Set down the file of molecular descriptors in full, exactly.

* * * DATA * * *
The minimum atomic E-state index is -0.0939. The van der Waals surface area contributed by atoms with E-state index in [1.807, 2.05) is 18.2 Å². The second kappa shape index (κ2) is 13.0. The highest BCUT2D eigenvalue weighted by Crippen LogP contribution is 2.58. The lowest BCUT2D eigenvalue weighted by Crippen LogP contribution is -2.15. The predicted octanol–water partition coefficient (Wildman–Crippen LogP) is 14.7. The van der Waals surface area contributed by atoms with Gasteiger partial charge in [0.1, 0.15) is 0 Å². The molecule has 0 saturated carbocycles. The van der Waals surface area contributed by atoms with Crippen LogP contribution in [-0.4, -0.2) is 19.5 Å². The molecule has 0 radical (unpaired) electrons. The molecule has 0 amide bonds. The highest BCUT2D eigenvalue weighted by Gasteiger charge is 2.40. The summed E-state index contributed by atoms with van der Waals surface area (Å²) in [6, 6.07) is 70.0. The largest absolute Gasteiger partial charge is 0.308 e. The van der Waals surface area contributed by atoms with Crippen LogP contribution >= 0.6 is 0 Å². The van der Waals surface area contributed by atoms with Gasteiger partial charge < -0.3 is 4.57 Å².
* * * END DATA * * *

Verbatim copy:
The minimum atomic E-state index is -0.0939. The van der Waals surface area contributed by atoms with E-state index in [1.807, 2.05) is 18.2 Å². The second kappa shape index (κ2) is 13.0. The highest BCUT2D eigenvalue weighted by Crippen LogP contribution is 2.58. The lowest BCUT2D eigenvalue weighted by Crippen LogP contribution is -2.15. The predicted octanol–water partition coefficient (Wildman–Crippen LogP) is 14.7. The van der Waals surface area contributed by atoms with Gasteiger partial charge in [0.1, 0.15) is 0 Å². The molecule has 0 saturated carbocycles. The van der Waals surface area contributed by atoms with Crippen LogP contribution in [-0.4, -0.2) is 19.5 Å². The molecule has 0 radical (unpaired) electrons. The molecule has 0 amide bonds. The highest BCUT2D eigenvalue weighted by Gasteiger charge is 2.40. The summed E-state index contributed by atoms with van der Waals surface area (Å²) in [6, 6.07) is 70.0. The largest absolute Gasteiger partial charge is 0.308 e. The van der Waals surface area contributed by atoms with Crippen LogP contribution >= 0.6 is 0 Å². The van der Waals surface area contributed by atoms with Gasteiger partial charge < -0.3 is 4.57 Å².